‘Clerks III’ is another snapshot of Kevin Smith’s life

Written by Anna Buss, produced by Joshua Farnham

Director Kevin Smith (left) and cast members Jason Mewes, Rosario Dawson, Brian O'Halloran and Jeff Anderson attend a premiere for the film "Clerks III" in Los Angeles, on August 24, 2022. Photo by Mario Anzuoni/REUTERS.

It took filmmaker Kevin Smith almost 30 years to make “Clerks III,” which cost $7 million. Like his 1994 “Clerks,” this rendition is another snapshot of the filmmaker’s life. 

“[It] is dripping with authenticity because it was made by an earnest young filmmaker who dreamed about being considered a director, who literally worked in the same store where they shot the movie,” he says. “Clerks,” Smith’s first feature, was shot after hours in the convenience store where he worked.

On “Clerks III,” after Randal (Jeff Anderson) suffers a heart attack, he enlists his friends Dante (Brian O'Halloran), Elias (Trevor Fehrman), Silent Bob (Smith), Jay (Jason Mewes) and Becky (Rosario Dawson) to make a film about the convenience store where it all started. 

Smith’s original version was set after Hurricane Sandy, but he rewrote it to give Randall a heart attack instead, following his own health scare. “‘Clerks III’ is more of a meditation on living…this one is predicated more on my heart attack,” he explains. 

“Clerks III” was made, he observes, because of the cult following of “Clerks.” Fans “bought enough DVDs and blu rays… [and] didn't sit around and just stream it.”

The film doesn’t have a wide distribution because it didn’t make financial sense. “This is a movie with an ardent following, but it's not worldwide. It's very localized, in pockets,” Smith explains.  

For that reason, he is touring and meeting “Clerks” enthusiasts at limited theatrical venues across the country, starting September 13. “I'm going to be on the road with my movie, sitting down every night with 1,000 people consuming this,” he says. “It's fantastic, and this gives me a way to correct the past.”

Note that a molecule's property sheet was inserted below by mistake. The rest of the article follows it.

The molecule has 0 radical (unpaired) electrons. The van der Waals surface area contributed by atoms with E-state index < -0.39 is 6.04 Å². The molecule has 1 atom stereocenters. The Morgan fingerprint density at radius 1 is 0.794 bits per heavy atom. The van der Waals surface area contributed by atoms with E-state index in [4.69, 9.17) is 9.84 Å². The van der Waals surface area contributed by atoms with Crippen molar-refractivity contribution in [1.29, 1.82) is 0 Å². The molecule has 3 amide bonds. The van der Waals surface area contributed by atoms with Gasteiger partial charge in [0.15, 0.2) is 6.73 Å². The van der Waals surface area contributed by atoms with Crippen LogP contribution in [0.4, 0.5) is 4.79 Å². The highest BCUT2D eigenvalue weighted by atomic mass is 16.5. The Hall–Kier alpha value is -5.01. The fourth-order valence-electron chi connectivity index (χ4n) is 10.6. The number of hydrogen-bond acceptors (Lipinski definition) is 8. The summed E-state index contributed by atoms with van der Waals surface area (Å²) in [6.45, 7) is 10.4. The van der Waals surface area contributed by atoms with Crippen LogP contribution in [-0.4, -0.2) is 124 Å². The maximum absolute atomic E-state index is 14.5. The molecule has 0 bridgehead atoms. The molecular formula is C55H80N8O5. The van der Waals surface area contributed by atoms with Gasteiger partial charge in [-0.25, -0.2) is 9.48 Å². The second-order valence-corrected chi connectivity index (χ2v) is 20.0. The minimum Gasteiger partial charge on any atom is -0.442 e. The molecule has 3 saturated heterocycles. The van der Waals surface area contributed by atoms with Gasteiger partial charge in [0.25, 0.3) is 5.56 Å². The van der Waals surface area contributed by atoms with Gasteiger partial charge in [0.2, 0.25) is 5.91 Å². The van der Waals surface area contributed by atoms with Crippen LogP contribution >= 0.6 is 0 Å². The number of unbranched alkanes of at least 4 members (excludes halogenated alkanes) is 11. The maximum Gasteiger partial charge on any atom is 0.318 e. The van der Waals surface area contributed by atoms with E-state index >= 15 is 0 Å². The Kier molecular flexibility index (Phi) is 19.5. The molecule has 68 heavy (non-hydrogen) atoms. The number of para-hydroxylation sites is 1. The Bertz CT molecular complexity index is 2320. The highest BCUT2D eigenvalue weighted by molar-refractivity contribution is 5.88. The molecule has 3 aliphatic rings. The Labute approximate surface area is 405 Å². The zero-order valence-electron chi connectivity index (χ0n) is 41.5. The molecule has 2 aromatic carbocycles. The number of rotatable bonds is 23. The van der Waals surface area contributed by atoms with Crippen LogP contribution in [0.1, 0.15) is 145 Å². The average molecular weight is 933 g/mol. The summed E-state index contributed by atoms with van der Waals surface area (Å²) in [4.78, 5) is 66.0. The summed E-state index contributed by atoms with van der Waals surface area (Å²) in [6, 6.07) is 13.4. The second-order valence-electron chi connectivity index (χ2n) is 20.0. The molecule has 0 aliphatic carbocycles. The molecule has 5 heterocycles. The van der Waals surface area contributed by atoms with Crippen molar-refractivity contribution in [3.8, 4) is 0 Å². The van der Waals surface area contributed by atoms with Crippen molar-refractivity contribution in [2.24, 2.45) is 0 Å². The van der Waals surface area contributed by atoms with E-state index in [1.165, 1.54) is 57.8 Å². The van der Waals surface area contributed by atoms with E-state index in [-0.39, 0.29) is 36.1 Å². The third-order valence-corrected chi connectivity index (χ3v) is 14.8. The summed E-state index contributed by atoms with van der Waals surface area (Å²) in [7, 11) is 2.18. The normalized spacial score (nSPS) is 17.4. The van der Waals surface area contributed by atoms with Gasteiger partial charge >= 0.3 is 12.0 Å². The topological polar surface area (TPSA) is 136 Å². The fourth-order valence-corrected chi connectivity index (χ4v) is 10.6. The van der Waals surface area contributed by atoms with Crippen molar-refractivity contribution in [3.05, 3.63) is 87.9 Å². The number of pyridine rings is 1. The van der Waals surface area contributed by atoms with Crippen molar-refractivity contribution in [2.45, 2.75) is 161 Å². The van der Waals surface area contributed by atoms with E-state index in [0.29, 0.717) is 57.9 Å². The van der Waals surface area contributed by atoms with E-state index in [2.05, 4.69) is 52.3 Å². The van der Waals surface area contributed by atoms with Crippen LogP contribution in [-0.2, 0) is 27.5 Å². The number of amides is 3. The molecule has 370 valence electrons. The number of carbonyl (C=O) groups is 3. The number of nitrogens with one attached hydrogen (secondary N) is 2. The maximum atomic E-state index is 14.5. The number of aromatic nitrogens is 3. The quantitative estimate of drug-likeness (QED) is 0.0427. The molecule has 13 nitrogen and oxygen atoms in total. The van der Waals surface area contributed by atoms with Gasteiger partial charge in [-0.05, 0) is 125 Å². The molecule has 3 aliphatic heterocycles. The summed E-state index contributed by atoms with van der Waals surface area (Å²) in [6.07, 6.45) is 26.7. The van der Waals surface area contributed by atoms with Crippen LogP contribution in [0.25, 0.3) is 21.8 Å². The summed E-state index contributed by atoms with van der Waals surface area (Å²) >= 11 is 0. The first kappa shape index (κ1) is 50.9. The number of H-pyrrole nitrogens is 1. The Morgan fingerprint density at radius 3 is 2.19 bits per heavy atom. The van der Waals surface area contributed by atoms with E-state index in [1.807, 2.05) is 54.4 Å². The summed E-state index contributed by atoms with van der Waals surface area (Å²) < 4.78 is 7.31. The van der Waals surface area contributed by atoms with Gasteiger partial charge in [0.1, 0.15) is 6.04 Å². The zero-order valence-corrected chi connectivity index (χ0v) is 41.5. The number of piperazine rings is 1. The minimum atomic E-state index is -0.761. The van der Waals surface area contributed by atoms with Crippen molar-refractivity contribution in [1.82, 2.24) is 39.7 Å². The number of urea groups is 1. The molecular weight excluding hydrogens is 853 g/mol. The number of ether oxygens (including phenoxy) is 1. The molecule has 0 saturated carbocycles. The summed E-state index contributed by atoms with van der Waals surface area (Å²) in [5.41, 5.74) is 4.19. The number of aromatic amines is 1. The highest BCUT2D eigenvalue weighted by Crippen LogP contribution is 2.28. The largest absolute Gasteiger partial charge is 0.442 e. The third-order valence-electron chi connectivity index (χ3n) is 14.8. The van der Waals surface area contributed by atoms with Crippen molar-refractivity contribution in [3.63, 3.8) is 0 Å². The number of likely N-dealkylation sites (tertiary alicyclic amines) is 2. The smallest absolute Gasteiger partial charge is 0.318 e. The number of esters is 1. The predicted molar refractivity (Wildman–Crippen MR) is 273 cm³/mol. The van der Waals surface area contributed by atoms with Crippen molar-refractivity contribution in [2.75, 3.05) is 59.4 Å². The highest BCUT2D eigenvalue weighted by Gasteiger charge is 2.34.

One of the amendments he wants to make is with his 2014 comedy-horror film “Tusk.” The movie had a $3 million budget, but A24 released it in 600 theaters without marketing. “At the end of the day, I watched ‘Tusk’ implode,” he laments, adding he has been criticized for that ever since.  

On the bright side, he is making “Tusks” and touring the sequel in 2024. “That's my naked, goddamn ambition, to make a very successful version of ‘Tusk’,” Smith says. “You can be as stupid and creative as you want, so long as you do your homework, cross your t's, dot your i's and make sure you get people their money back.” 

“Tusk” wasn’t Smith’s only setback. More recently, Warner Bros. Discovery axed the DC comic book anthology series “Strange Adventures,” being produced for HBO Max, which had set between a $16 million to $20 million budget per episode. 

“They wanted essentially to make ‘Game of Thrones’ style episode pilots with this anthology series, and have a bunch of different filmmakers handle these characters in a bunch of different styles,” he explains. “So it was very ambitious…but I always felt like, ‘There's no way this moves forward.”

Smith was signed to co-write and direct one episode centered on the lesser-known DC characters Jimmy Olsen and Bizarro, but at the end, “it all went away,” he says, adding that the math used here was similar to the one used to shelve the $90 million “Batgirl.” 

Despite this latest disappointment, Smith has been involved in two other projects besides “Clerks III” this year.

His animated series “Masters of the Universe: Revelation” is getting a second season on Netflix. Smith created, wrote and executive produced the show. He got involved with it after Rob David, Vice President of Content Creative at Mattel, and Ted Biaselli, the Director of original series at Netflix, saw Smith’s 2003 animation “Daredevil, Vol.1: Guardian Devil.”

Smith says Biaselli envisioned the series as a Shakespearean version of the classic 1983-1985 “He-Man and the Masters of the Universe,” so that’s how they treated it. 

Also, Smith’s “Killroy Was Here,” which he directed and co-wrote, was the first feature film’s rights in history to be released as an NFT (non fungible token) format earlier this year. 

The film was made in Sarasota with the students from the Ringling College of Art and Design. “It was meant to be a school project, a short, but then I was like, ‘Let's make a whole movie’,” Smith says, a way to show them the process from making, to marketing and distributing a film.   

The horror anthology is centered around the phenomenon of the "Kilroy Was Here" graffiti.

Since his heart attack in 2018, Smith says his work has shifted. 

“Now I'm living on borrowed time,” he says. “So I'm just gonna do whatever I want, and hopefully, it's interesting to the audience, at the very least, and maybe it kind of knocks open a few doors for other people.”




Kim Masters


Joshua Farnham